Anorectal Procedures

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Chapter 45

Anorectal Procedures

Patients with anorectal disorders are frequently encountered in the emergency department (ED). In some cases the condition is isolated, whereas in others, the anorectal complaint may be an outward manifestation of a serious underlying illness. A thorough history and physical examination must precede any procedure. Because of the nature of these conditions, extreme sensitivity and professionalism must be applied.

Patients may be anxious about anorectal examination or associated procedures, including the simple digital rectal examination (DRE). The results of DRE may lead to performing diagnostic or therapeutic procedures, such as anoscopy, excision of thrombosed external hemorrhoids, drainage of anorectal abscesses or pilonidal cysts, reduction of rectal prolapse, or removal of rectal foreign bodies (FBs). For these procedures, analgesia, sedation, or both may be useful adjuncts.


The rectum and anus compose the most distal portion of the gastrointestinal tract. The rectum begins at the level of the third sacral vertebra and extends distally 12 to 15 cm. Blood supply to the anorectum is derived from the superior, middle, and inferior hemorrhoidal arteries. Venous drainage from the rectum and anus returns to both the portal and systemic systems (Fig. 45-1). The dentate or pectinate line marks the transition from the rectum to the anus and contains submucosal glands in anal crypts. Occlusion with subsequent infection of these glands is the etiology of anorectal abscesses. Sensory innervation to the rectum is primarily visceral, whereas the anus is innervated by cutaneous fibers. Therefore, patients are often unaware of rectal pathology because the pain associated with it may be vague or absent. By contrast, anal lesions are usually very painful and well localized.1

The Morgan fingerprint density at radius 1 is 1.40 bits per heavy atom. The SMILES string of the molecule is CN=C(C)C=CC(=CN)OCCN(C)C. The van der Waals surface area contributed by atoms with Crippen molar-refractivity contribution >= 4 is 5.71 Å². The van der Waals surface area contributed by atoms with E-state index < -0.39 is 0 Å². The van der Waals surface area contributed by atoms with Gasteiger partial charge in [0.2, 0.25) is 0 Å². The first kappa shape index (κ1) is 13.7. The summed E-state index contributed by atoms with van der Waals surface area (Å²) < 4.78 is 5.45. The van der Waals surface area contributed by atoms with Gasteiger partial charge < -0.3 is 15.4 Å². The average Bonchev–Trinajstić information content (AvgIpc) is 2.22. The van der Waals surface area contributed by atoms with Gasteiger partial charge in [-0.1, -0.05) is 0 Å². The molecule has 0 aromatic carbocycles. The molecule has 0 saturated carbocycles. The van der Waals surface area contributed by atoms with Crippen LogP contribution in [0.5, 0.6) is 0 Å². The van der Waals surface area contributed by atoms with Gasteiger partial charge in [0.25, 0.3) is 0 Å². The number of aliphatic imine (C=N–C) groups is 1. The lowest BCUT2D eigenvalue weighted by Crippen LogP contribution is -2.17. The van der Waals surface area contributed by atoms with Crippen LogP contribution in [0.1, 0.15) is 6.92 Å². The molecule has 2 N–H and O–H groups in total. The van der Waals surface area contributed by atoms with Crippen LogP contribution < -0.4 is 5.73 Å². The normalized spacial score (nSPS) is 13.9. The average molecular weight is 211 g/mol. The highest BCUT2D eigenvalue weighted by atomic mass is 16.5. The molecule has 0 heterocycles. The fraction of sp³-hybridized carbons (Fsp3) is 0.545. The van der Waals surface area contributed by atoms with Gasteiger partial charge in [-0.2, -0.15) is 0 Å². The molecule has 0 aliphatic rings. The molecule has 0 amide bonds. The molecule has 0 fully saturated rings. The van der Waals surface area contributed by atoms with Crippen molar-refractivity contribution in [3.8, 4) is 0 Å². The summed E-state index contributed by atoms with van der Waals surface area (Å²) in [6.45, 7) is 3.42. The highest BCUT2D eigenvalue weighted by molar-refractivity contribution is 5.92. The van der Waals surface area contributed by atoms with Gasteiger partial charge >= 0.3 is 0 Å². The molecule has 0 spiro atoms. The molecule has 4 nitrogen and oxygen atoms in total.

The examiner should place the patient in the lateral decubitus position and wear protective gloves. The examination begins with a preliminary visual inspection of the perianal area for important information regarding patient hygiene, trauma, or sexually transmitted diseases. Next, ask the patient to perform a Valsalva maneuver and note any prolapsing rectal mucosa or hemorrhoids. When the patient relaxes, prolapsed structures may retreat or remain external to the anus. By placing a finger firmly against the anal sphincter, it will relax and allow entry of the examiner’s gloved, lubricated finger (Fig. 45-2A). Once inserted into the anus, make a 360-degree sweep to identify any irregularities in the anorectum and prostate. On withdrawal of the examining finger, examine stool remaining on the glove for the presence of visible or occult blood (see Fig. 45-2B and C).2 Testing for blood in stool is discussed in detail in Chapter 67.